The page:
Ar­rest war­rant for Rus­sian whis­tle-blower

For­mer anti-dop­ing di­rec­tor on in­ter­na­tional wanted list

Global Times - - Sports -

A Moscow court said Thurs­day it had is­sued an ar­rest war­rant for Rus­sian whis­tle-blower Grig­ory Rod­chenkov, who helped or­ches­trate the coun­try’s state-spon­sored Olympic dop­ing pro­gram and has since fled to the US.

“The in­ves­ti­ga­tors put Rod­chenkov on an in­ter­na­tional wanted list. Our court on Septem­ber 21 is­sued a rul­ing to ar­rest him in ab­sen­tia since he is wanted in­ter­na­tion­ally,” the court’s spokes­woman Yunona Tsareva told AFP.

The move means Rus­sia will be able to re­quest that the US ex­tra­dite Rod­chenkov, but the two coun­tries do not have an ex­tra­di­tion treaty.

The spokes­woman said that Rod­chenkov’s de­fense team has ap­pealed against his ar­rest.

Rod­chenkov, 58, is the for­mer di­rec­tor of Moscow’s anti-dop­ing lab that over­saw drug test­ing at the 2014 Win­ter Olympic Games in Rus­sia’s Black Sea city of Sochi.

He headed the lab from 2006 to 2015 be­fore flee­ing to the US.

In May 2016 he gave an in­ter­view to The New York Times de­scrib­ing an elab­o­rate dop­ing scheme that he said in­volved dozens of Rus­sian ath­letes at the Sochi Games.

A bomb­shell re­port by a World An­tiDop­ing Agency (WADA) in­de­pen­dent com­mis­sion pub­lished in 2016 said Rod­chenkov had ad­mit­ted to “in­ten­tion­ally de­stroy­ing” 1,417 test sam­ples ahead of an au­dit.

It said Rus­sia’s coverup scheme af­fected 30 sports and was in oper­a­tion from 2010 un­til 2015.

The Rus­sian Anti-Dop­ing Agency (RUSADA) was de­clared “non­com­pli­ant” with in­ter­na­tional sport’s an­tidop­ing code in Novem­ber 2015 af­ter rev­e­la­tions by Rus­sian ath­letes in a doc­u­men­tary aired by Ger­many’s ARD tele­vi­sion chan­nel.

Rus­sia’s track-and-field Olympic squad and en­tire Par­a­lympic team were barred from Rio 2016 and the coun­try re­mains banned from in­ter­na­tional ath­let­ics.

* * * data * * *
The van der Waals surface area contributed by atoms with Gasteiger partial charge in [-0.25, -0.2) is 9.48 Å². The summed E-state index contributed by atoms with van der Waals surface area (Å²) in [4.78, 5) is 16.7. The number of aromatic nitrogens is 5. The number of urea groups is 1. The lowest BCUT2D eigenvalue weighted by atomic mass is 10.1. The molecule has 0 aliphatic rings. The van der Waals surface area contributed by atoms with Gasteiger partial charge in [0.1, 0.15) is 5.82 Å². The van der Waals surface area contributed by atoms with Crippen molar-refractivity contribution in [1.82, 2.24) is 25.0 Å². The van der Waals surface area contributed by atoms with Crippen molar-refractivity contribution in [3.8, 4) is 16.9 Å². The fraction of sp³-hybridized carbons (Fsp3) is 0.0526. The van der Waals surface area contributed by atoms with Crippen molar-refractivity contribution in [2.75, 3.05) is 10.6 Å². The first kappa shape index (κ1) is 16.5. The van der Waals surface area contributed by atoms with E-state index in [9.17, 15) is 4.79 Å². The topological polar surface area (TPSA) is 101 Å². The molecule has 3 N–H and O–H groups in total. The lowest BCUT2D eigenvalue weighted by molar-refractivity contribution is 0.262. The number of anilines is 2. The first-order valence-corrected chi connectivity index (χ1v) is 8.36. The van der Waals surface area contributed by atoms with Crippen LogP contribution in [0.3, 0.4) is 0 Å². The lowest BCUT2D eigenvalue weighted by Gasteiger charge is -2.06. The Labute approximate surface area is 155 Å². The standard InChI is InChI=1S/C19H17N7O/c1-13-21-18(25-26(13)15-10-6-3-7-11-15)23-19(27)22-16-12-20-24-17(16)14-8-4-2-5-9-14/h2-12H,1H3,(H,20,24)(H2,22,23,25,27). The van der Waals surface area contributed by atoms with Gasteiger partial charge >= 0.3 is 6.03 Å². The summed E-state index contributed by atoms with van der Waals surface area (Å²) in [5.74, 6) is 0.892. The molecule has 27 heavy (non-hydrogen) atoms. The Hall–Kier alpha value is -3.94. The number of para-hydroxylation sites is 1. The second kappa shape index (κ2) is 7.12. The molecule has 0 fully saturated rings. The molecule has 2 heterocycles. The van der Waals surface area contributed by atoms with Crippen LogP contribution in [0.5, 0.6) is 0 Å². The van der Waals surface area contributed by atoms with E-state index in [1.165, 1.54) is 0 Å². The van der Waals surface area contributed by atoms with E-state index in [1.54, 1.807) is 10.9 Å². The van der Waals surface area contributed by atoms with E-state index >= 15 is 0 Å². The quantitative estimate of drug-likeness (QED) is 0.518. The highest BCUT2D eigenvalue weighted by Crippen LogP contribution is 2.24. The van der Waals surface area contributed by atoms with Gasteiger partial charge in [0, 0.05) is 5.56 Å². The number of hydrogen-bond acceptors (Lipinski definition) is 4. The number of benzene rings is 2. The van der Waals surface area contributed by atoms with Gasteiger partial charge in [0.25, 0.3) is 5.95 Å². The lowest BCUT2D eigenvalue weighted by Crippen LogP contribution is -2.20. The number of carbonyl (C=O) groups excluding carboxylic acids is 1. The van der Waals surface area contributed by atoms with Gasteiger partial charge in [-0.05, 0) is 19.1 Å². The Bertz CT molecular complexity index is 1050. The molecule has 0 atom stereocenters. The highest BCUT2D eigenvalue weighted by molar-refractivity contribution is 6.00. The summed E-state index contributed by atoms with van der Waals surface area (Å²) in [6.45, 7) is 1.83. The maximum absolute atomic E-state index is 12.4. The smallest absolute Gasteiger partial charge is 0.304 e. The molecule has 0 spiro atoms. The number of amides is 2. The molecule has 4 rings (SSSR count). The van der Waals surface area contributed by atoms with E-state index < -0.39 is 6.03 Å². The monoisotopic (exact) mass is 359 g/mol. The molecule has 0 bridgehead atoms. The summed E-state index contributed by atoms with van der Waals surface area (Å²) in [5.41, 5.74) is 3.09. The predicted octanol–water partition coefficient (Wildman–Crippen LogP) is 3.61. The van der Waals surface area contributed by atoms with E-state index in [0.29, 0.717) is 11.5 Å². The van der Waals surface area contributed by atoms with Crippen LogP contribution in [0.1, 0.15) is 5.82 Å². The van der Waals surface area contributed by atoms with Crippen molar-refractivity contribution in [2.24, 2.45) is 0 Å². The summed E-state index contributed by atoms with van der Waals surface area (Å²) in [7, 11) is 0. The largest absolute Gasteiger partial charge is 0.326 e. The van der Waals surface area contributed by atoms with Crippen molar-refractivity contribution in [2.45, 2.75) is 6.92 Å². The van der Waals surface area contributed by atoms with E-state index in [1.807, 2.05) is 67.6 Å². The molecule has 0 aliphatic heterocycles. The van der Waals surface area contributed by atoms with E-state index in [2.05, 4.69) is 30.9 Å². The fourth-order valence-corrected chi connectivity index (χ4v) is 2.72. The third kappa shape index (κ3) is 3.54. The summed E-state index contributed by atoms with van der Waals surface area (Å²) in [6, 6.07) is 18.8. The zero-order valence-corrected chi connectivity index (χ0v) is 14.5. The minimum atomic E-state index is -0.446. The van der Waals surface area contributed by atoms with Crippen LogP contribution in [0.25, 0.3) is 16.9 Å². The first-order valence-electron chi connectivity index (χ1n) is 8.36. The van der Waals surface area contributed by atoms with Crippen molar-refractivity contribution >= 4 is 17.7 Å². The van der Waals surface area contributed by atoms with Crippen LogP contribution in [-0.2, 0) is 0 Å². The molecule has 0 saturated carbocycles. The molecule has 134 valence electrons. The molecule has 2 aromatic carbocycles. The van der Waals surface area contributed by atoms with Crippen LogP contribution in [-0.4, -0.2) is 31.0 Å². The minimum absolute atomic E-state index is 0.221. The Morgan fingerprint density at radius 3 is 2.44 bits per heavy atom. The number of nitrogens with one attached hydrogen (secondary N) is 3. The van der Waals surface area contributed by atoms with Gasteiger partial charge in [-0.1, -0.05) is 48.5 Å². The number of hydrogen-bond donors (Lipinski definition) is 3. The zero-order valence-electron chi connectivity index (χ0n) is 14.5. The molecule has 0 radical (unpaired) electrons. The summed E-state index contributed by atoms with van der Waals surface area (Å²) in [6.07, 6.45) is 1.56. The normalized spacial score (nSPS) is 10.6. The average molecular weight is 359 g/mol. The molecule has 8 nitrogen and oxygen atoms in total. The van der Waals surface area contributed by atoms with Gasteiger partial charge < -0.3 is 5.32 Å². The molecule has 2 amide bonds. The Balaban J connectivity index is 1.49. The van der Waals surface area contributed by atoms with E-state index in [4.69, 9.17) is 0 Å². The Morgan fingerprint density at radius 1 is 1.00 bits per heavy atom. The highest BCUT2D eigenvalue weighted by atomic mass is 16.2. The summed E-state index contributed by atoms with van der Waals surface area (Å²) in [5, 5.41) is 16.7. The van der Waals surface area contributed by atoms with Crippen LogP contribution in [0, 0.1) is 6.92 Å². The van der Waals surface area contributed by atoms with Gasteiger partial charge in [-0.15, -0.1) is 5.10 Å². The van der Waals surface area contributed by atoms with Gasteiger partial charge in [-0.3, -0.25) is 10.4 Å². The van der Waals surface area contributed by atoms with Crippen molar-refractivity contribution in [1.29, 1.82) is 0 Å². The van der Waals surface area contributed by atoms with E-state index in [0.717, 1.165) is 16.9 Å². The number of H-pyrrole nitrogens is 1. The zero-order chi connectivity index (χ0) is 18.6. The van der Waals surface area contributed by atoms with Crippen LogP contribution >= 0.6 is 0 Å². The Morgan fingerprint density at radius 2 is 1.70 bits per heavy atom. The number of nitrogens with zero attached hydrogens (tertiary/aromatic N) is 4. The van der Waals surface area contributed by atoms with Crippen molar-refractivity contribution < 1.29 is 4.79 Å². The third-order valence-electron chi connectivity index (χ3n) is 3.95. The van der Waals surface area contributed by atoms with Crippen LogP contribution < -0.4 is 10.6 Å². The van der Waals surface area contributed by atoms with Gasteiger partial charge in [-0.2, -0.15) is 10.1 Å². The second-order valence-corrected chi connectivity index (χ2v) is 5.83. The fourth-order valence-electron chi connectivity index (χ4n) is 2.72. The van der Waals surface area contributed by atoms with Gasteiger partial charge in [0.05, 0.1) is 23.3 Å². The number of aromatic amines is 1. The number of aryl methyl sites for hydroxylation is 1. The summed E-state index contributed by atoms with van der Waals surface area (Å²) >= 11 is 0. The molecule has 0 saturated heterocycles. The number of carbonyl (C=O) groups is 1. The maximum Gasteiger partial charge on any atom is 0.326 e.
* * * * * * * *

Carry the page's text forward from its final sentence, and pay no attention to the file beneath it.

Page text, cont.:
Rus­sia has con­sis­tently de­nied run­ning a state-run dop­ing pro­gram, with deputy prime min­is­ter and for­mer sports min­is­ter Vi­taly Mutko pin­ning all the blame on Rod­chenkov’s lab­o­ra­tory and RUSADA.

“We’ve ac­knowl­edged that this man him­self vi­o­lated all the WADA rules, reg­u­la­tions and stan­dards,” Mutko told R-Sport news agency on Mon­day.

The in­ves­tiga­tive com­mit­tee, which probes se­ri­ous crimes, opened a crim­i­nal in­ves­ti­ga­tion into Rod­chenkov in 2016, ac­cus­ing him of abuse of of­fice, for which he could serve up to 10 years in jail.

The Rus­sian in­ves­ti­ga­tion al­leges that Rod­chenkov com­mit­ted vi­o­la­tions in­clud­ing de­stroy­ing sam­ples on his own ini­tia­tive, in or­der to con­ceal er­rors and keep his job.

They also al­leged the lead­er­ship of WADA could have or­dered Rod­chenkov to de­stroy sam­ples.

The deputy head of the in­ves­tiga­tive com­mit­tee Ilya Lazu­tov said in Novem­ber that ev­i­dence sug­gested “Rod­chenkov for a long time, in­clud­ing for ma­te­rial gain, used his of­fi­cial po­si­tion to in­duce ath­letes to use dop­ing.”

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